The Brands to Avoid
Not all knife blocks are created equal. Some of them have even implemented features designed to address the issues we talked about already. Sadly, not all knife blocks are created that way.
In this section, I’ll highlight some of the worst knife blocks I’ve used and give you the reasons why you should think twice before getting them. Learn from my mistakes and keep your knives in better shape too.
The first brand we’re going to discuss is Cookit. They have a decently sized collection of knife blocks and they’ve focused on providing affordable products.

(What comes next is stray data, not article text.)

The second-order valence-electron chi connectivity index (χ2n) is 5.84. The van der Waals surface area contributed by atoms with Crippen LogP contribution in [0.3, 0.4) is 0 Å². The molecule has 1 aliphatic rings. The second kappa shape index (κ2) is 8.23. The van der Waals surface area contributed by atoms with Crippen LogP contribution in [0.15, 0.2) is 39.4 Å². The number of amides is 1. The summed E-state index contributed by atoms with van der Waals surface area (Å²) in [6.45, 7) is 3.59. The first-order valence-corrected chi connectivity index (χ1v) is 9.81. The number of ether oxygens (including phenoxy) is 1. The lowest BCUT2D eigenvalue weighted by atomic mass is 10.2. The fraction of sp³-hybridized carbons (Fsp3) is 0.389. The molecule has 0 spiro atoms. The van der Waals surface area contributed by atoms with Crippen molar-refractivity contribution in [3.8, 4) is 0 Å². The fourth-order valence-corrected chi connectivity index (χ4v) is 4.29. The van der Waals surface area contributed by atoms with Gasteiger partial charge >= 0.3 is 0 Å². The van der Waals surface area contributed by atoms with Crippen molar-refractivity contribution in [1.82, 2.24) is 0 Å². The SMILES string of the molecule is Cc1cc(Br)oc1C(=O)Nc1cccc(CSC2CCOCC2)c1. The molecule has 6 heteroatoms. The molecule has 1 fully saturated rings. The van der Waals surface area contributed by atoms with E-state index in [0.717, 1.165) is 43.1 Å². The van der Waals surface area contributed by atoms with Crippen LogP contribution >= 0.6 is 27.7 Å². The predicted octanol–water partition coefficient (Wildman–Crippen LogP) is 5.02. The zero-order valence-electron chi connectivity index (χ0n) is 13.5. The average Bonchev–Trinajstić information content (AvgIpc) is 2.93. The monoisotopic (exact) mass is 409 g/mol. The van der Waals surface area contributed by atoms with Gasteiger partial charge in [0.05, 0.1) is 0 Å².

The specific Cookit product I have an issue with is their Universal Knife Block.
First off, you’ll see that it has a pretty unique compartment for the knives. It has wavy slots that hold the knives in place. The wavy slots are designed to keep the inserted knives in position while keeping them upright and preserving their edge.
I do want to say that this knife block does a good job of protecting the edges of your knives. That’s not the issue here.
The main issue is that the block can only hold a few knives reliably. If you’re going to use up all 12 slots available, the knives are prone to moving around. You can imagine how dangerous that is.
I would also avoid placing big knives inside this block. They may cause the whole thing to tip over.